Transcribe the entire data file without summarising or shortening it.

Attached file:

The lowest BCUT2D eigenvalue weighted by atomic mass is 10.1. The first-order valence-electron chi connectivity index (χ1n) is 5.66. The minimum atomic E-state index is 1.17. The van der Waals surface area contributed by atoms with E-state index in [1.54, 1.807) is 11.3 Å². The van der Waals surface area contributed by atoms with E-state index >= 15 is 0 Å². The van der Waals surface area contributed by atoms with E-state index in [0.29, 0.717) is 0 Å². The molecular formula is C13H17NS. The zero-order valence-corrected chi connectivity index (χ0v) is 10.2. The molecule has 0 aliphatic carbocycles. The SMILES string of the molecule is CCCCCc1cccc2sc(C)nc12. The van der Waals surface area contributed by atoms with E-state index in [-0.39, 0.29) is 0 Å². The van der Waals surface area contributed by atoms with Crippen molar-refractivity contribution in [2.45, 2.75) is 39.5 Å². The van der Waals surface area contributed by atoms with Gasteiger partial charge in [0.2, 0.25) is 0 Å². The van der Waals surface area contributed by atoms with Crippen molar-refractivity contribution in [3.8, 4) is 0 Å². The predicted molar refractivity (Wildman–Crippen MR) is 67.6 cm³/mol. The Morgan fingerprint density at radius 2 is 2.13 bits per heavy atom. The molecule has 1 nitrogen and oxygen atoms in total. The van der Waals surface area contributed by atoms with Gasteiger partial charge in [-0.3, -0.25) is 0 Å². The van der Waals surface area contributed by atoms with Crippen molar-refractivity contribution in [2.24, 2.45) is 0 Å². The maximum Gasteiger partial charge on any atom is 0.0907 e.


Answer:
The lowest BCUT2D eigenvalue weighted by atomic mass is 10.1. The first-order valence-electron chi connectivity index (χ1n) is 5.66. The minimum atomic E-state index is 1.17. The van der Waals surface area contributed by atoms with E-state index in [1.54, 1.807) is 11.3 Å². The van der Waals surface area contributed by atoms with E-state index >= 15 is 0 Å². The van der Waals surface area contributed by atoms with E-state index in [0.29, 0.717) is 0 Å². The molecular formula is C13H17NS. The zero-order valence-corrected chi connectivity index (χ0v) is 10.2. The molecule has 0 aliphatic carbocycles. The SMILES string of the molecule is CCCCCc1cccc2sc(C)nc12. The van der Waals surface area contributed by atoms with E-state index in [-0.39, 0.29) is 0 Å². The van der Waals surface area contributed by atoms with Crippen molar-refractivity contribution in [2.45, 2.75) is 39.5 Å². The van der Waals surface area contributed by atoms with Gasteiger partial charge in [0.2, 0.25) is 0 Å². The van der Waals surface area contributed by atoms with Crippen molar-refractivity contribution in [3.8, 4) is 0 Å². The predicted molar refractivity (Wildman–Crippen MR) is 67.6 cm³/mol. The Morgan fingerprint density at radius 2 is 2.13 bits per heavy atom. The molecule has 1 nitrogen and oxygen atoms in total. The van der Waals surface area contributed by atoms with Gasteiger partial charge in [-0.3, -0.25) is 0 Å². The van der Waals surface area contributed by atoms with Crippen molar-refractivity contribution in [2.24, 2.45) is 0 Å². The maximum Gasteiger partial charge on any atom is 0.0907 e.